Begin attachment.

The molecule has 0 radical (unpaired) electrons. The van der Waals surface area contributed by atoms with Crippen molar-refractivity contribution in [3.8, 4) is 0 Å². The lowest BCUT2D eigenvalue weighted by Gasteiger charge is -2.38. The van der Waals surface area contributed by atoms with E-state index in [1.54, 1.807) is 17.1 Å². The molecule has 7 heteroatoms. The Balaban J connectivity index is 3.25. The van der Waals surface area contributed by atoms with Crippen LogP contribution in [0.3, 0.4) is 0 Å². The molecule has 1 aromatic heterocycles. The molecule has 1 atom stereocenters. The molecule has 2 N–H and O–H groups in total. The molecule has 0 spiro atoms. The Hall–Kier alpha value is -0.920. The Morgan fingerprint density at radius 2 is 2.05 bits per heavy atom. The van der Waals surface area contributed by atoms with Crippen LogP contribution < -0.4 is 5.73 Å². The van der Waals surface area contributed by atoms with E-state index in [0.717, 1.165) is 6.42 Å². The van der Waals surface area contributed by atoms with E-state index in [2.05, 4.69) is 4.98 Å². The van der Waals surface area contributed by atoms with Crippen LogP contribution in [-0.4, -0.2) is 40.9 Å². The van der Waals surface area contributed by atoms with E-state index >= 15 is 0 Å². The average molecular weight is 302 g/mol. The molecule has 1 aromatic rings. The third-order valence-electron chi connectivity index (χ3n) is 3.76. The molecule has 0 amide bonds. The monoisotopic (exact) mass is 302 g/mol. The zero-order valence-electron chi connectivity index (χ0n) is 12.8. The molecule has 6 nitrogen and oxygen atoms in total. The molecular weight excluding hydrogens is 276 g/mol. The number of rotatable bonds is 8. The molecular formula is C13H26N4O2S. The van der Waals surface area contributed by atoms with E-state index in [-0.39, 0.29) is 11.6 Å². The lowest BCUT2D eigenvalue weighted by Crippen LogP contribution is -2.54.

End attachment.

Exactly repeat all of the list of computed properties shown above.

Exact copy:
The molecule has 0 radical (unpaired) electrons. The van der Waals surface area contributed by atoms with Crippen molar-refractivity contribution in [3.8, 4) is 0 Å². The lowest BCUT2D eigenvalue weighted by Gasteiger charge is -2.38. The van der Waals surface area contributed by atoms with E-state index in [1.54, 1.807) is 17.1 Å². The molecule has 7 heteroatoms. The Balaban J connectivity index is 3.25. The van der Waals surface area contributed by atoms with Crippen LogP contribution in [0.3, 0.4) is 0 Å². The molecule has 1 aromatic heterocycles. The molecule has 1 atom stereocenters. The molecule has 2 N–H and O–H groups in total. The molecule has 0 spiro atoms. The Hall–Kier alpha value is -0.920. The Morgan fingerprint density at radius 2 is 2.05 bits per heavy atom. The van der Waals surface area contributed by atoms with Crippen LogP contribution < -0.4 is 5.73 Å². The van der Waals surface area contributed by atoms with E-state index in [0.717, 1.165) is 6.42 Å². The van der Waals surface area contributed by atoms with E-state index in [2.05, 4.69) is 4.98 Å². The van der Waals surface area contributed by atoms with Crippen LogP contribution in [-0.4, -0.2) is 40.9 Å². The van der Waals surface area contributed by atoms with E-state index >= 15 is 0 Å². The average molecular weight is 302 g/mol. The molecule has 1 aromatic rings. The third-order valence-electron chi connectivity index (χ3n) is 3.76. The molecule has 0 amide bonds. The monoisotopic (exact) mass is 302 g/mol. The zero-order valence-electron chi connectivity index (χ0n) is 12.8. The molecule has 6 nitrogen and oxygen atoms in total. The molecular weight excluding hydrogens is 276 g/mol. The number of rotatable bonds is 8. The molecular formula is C13H26N4O2S. The van der Waals surface area contributed by atoms with E-state index in [-0.39, 0.29) is 11.6 Å². The lowest BCUT2D eigenvalue weighted by Crippen LogP contribution is -2.54.